What is a love story?

What is a love story?

Memoirist of chasidic world talks about autism, childhood, and leaving

Judy Brown
Judy Brown

Sometimes it seems that those of us outside the ultra-Orthodox world see it in very stark terms — as if it’s as black and white as the clothes many of its men wear.

Too often, it seems that to the rest of us either it’s a world of happy, dancing chasidim, arms flung skyward, eyes rolling up too, beards and glasses framing ecstatic beaming smiles, or it’s a cesspool of unwashed schnorrers, living off food stamps and welfare, having child after child after neglected child.

Neither of those extremes are true, novelist and memoirist Judy Brown tells us.

Ms. Brown grew up in that world; she has chosen to leave it, but much of her family is still there, and she writes of it with a clear-eyed love. The stories she tells — her semi-autobiographical first book, “Hush,” was about sexual abuse, and her second, a just-released memoir, “This Is Not a Love Story,” is about growing up with an autistic brother — are not always flattering to the community, but they reveal it as a world full of recognizable human beings, in some ways far removed from the rest of us and in other ways absolutely indistinguishable from us.

Both Ms. Brown’s books are written in a child’s voice — a smart, self-aware, limit-testing, often obnoxious little girl, self-centered as happy children often are, secure in her parents’ love and her place in the world. “Hush,” published in 2010, conflates three stories of sexual abuse that she had heard when she was a child. “People find it politically incorrect to say that sexual abuse is endemic in the community, but the simple fact is that the more denial there is in any given society, the more freedom the pedophiles have,” she said. It is not a subject about which most people are particularly forthcoming in most places, although the silence around it in the outside world is lifting somewhat now, but in her time (she was born in 1980) and place (Brooklyn), it was shrouded in ironbound silence.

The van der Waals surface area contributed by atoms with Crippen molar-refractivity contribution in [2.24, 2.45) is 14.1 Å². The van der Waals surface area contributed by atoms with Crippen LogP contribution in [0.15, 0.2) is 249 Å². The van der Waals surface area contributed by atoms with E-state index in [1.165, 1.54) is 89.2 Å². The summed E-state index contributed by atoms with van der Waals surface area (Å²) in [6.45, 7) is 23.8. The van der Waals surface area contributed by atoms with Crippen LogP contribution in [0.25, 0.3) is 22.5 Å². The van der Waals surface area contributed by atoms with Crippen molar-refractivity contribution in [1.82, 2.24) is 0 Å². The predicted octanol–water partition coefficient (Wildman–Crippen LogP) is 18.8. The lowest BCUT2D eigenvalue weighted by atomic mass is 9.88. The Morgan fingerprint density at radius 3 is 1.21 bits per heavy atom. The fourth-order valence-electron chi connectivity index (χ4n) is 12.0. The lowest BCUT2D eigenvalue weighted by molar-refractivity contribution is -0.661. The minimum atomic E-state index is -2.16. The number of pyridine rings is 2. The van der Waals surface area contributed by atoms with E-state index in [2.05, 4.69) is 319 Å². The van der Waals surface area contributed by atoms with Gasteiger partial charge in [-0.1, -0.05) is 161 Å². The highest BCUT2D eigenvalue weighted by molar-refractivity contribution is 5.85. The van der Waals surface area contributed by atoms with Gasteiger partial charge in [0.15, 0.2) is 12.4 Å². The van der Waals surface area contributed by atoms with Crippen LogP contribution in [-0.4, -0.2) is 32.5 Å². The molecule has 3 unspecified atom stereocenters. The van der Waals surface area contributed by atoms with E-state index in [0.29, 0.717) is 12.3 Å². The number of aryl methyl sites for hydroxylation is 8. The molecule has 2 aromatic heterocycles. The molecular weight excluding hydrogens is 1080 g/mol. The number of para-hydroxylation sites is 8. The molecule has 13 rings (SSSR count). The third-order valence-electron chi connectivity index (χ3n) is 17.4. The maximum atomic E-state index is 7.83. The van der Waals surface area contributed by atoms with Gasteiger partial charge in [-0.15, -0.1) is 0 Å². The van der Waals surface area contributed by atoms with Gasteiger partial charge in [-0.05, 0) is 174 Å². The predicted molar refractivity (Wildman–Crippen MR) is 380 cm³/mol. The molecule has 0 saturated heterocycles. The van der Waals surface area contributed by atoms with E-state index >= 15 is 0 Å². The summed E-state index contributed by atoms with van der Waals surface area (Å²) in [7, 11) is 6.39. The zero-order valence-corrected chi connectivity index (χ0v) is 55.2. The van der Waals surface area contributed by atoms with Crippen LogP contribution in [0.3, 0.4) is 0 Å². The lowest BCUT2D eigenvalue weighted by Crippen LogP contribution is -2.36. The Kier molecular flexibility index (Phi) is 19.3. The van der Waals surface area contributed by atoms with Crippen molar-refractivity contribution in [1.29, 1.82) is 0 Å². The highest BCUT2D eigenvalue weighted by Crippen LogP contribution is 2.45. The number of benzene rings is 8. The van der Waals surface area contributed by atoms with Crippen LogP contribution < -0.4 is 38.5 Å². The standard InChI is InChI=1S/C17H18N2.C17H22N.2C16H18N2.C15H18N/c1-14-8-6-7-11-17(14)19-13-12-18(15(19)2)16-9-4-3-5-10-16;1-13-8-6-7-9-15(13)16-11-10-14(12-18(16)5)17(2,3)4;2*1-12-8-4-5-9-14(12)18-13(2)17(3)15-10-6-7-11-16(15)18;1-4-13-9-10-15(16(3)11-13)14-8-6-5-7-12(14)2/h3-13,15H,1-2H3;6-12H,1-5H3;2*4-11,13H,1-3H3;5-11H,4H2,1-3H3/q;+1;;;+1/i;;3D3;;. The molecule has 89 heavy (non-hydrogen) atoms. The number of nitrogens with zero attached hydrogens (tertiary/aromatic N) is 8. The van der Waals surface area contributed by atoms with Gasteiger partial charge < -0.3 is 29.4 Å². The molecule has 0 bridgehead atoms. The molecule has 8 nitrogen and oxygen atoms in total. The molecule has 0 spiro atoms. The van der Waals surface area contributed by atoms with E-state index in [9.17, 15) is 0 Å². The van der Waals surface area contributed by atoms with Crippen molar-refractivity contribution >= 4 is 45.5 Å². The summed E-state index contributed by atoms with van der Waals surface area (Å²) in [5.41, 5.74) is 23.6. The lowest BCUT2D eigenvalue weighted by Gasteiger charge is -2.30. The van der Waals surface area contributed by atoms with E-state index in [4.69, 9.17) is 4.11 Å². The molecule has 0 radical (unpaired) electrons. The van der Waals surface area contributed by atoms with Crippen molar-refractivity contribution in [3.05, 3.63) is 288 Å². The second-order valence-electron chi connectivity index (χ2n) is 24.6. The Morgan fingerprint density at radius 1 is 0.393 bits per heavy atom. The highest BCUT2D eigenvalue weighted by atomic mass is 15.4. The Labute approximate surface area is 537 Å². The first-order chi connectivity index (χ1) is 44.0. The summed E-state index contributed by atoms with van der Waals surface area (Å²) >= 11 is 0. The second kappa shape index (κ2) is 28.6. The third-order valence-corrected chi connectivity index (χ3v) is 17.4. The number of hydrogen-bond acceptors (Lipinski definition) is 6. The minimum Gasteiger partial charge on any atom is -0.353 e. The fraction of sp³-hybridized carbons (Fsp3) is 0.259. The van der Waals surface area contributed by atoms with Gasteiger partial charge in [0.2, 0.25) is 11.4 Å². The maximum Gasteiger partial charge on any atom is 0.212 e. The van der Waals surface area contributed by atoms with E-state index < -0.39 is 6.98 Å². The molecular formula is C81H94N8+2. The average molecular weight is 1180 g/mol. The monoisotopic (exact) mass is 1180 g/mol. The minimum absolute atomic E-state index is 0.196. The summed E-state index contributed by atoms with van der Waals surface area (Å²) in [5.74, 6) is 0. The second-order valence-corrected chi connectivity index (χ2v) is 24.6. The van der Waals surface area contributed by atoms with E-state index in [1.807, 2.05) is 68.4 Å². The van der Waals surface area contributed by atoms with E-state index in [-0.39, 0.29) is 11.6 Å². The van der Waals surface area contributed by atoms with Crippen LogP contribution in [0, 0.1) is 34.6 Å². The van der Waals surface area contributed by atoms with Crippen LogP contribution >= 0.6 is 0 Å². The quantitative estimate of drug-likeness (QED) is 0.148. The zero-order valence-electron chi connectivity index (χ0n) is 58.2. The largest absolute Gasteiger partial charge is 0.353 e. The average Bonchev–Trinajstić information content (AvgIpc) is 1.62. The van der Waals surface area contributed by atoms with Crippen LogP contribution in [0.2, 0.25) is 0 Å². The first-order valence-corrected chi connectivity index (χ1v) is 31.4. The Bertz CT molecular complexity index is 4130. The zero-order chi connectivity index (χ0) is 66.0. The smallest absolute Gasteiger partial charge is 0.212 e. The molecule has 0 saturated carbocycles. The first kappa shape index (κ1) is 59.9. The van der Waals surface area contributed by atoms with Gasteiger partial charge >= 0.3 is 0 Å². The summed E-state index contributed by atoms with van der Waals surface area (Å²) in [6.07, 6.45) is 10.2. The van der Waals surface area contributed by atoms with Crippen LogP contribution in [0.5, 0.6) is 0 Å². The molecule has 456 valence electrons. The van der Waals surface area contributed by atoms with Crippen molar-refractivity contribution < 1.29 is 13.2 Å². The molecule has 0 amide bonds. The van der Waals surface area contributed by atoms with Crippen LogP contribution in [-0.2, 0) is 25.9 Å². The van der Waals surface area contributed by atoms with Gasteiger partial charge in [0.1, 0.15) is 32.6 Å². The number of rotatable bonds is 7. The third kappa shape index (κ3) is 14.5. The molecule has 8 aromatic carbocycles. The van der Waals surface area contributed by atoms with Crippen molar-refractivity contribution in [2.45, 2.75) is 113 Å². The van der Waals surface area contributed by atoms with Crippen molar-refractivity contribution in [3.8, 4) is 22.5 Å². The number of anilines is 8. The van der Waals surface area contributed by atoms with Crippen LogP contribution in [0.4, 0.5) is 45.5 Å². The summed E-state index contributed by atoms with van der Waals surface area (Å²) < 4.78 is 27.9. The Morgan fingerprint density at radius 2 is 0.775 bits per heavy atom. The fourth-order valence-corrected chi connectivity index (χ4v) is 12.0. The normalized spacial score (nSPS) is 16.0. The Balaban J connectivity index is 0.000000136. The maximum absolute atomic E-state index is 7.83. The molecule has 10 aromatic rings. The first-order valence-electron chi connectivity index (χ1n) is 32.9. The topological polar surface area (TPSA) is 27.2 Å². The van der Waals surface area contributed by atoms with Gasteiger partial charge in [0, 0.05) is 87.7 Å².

She does not think that there are more pedophiles in ultra-Orthodox culture than anywhere else, she continued, but those there are find themselves more enabled by the silence.

10-2-V-judy-brown-book-coverThe title of Ms. Brown’s second book has to do with the place that romantic love has in ultra-Orthodox culture. That place, in short, is no place. God has arranged all matches, and it is up to rebbes, parents, and matchmakers to figure out who belongs with whom. Romantic love, as the Western world knows it, would be disruptive, getting in the way of God’s plan. “It is taboo,” Ms. Brown said. Stories from the outside world are dangerous because they often traffic in tales of love; Ms. Brown’s alter ego in “This Is Not a Love Story,” 8-year-old Menucha, gets her hands on a book of fairy tales, ingests them, revels in them, and is exposed to contaminating ideas through them.

Menucha is one of the five children of Israeli-born parents. (Although this is a memoir, most of the names have been changed.) Her father, born poor to Holocaust survivors, is self-made and wealthy; her tall, red-haired, fierce mother is the youngest daughter in a dynasty of chasidic rabbis and scholars. Neither is average in any way. Eventually, Menucha learns that her parents had fallen in love, and that their marriage was a result not of matchmaking but of that love.